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Fennel Seeds & Heartburn

author image Corinna Underwood
Corinna Underwood began writing in 2000. She has been published in many outlets, including Fox News, “Ultimate Athlete,” “Hardcore Muscle,” “Alternative Medicine” and “Alive.” Underwood also wrote "Haunted History of Atlanta and North Georgia" and "Murder and Mystery in Atlanta." She has a Bachelor of Arts in English literature and philosophy and a Master of Arts in women’s studies from Staffordshire University.
Fennel Seeds & Heartburn
Seeds from the fennel plant are beneficial for heartburn. Photo Credit A field of wild fennel grows in the hot sun image by david hutchinson from <a href='http://www.fotolia.com'>Fotolia.com</a>

Fennel is a hardy, perennial herb that grows up to three feet tall. It has delicate, feathery leaves and produces clusters of small, yellow flowers. It is indigenous to Europe and the Mediterranean. Throughout history, fennel has been used to treat a number of digestive ailments such as indigestion, heartburn, constipation, flatulence and bloating. Please consult your physician before attempting any herbal remedy at home.


Fennel has a long history for flavoring food and for medicinal use. According to Botanical, early records show that fennel was cultivated by the Romans and used to ward off evil influences. It was also used to season fish. The ancient Greeks believed it could bestow courage and strength and a long and healthy life. Nowadays, many herbal practitioners recommend fennel for digestive disorders such as heartburn.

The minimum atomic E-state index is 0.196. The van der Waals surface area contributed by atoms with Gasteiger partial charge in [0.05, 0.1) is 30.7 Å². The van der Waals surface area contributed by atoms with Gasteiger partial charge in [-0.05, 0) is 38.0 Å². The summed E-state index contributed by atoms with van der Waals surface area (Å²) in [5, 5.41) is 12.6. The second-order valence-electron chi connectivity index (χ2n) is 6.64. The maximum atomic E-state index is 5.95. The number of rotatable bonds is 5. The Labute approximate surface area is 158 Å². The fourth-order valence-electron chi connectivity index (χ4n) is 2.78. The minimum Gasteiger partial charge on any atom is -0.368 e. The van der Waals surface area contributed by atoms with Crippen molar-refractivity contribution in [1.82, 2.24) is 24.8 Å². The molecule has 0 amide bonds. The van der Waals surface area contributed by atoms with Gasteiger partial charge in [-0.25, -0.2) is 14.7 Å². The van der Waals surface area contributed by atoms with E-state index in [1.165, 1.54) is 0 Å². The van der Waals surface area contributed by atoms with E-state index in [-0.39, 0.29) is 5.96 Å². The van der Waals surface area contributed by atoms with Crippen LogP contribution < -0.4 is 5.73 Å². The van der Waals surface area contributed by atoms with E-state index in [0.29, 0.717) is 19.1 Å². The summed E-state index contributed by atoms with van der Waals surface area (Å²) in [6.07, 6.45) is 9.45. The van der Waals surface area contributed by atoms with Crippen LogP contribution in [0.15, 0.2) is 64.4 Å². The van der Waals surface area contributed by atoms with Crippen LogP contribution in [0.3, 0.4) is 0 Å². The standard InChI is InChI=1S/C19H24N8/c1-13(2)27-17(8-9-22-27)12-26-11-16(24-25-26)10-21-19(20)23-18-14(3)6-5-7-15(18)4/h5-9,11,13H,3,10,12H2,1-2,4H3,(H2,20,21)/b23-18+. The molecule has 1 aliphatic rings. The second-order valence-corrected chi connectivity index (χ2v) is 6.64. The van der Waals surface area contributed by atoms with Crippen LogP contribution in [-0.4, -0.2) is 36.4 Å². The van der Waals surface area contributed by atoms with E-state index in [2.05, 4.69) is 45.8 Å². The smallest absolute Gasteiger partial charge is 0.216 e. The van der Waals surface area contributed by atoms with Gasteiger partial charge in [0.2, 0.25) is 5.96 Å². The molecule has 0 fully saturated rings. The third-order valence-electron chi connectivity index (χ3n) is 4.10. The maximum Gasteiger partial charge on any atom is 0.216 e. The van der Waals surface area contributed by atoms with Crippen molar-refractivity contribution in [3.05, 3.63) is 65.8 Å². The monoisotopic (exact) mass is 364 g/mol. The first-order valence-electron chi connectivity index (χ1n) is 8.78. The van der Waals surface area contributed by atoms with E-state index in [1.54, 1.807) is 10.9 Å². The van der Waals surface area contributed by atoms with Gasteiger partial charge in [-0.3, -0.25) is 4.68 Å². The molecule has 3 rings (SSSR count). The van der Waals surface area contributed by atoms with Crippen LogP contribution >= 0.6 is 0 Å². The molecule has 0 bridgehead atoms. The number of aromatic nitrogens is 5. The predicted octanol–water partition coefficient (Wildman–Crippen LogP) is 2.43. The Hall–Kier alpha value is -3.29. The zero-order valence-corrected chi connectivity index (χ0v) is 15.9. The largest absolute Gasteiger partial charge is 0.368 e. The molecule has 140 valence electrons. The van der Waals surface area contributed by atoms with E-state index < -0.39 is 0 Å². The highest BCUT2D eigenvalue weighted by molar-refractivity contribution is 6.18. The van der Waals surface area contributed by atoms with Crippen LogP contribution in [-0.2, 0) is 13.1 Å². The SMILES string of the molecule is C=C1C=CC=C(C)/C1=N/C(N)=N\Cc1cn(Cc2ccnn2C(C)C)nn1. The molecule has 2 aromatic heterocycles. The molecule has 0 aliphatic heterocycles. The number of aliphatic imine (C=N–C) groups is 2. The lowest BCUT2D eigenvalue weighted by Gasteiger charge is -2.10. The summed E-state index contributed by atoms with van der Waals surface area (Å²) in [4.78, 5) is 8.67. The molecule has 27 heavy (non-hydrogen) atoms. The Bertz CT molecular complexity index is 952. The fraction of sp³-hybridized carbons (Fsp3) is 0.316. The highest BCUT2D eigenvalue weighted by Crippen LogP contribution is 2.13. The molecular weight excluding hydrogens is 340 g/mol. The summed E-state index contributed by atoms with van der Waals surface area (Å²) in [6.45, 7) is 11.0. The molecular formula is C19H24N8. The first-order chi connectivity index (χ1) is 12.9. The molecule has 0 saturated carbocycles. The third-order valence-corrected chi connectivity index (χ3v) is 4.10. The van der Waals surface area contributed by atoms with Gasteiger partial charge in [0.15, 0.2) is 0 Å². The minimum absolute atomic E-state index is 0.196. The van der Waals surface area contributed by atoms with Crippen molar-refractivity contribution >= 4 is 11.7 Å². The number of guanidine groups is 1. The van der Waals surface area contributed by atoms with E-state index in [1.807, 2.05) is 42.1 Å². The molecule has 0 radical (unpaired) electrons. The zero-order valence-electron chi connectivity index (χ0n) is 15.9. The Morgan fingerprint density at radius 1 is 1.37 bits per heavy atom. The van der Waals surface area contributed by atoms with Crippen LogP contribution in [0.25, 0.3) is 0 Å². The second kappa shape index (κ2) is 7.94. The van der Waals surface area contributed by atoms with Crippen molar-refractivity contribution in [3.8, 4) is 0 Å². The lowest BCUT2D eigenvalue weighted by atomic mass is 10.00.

Heartburn is a digestive disorder that causes discomfort and a burning sensation in the chest shortly after eating. According to MayoClinic.com, heartburn is caused when your esophageal sphincter -- a small band of muscle around the base of the gullet -- allows liquid food to reenter the esophagus from the stomach, causing a back-flow of stomach acid.


According to Herbs 2000, fennel contains a large number of active constituents. It is the volatile oil, which is composed of the substances fenchone, trans-anethole, limonene and a-pinene, that is considered to be responsible for the herb's soothing effects on the stomach and prevention of digestive disorders. The extracted oil is just as effective as the plant seeds.


Fennel has a carminative effect, which means it can sooth the digestive tract and reduce acid and inflammation as well as gas and bloating. You can chew fennel seeds after a meal to aid digestion and prevent heartburn. Fennel is also available in liquid extract or tincture. According to Vitamin Stuff, the recommended dosage is 1 tsp. of tincture to be taken three times each day, or 1/2 tsp. of liquid extract per day.


According to Herbs 2000, fennel may cause the following side effects: contact dermatitis, hives, photo-dermatitis, nausea, vomiting and pulmonary edema. Pregnant and lactating women should not consume large amounts of fennel in their diet. People who are diabetic should avoid using fennel syrups due to their high sugar content. You should consult your physician before taking an herbal supplement.

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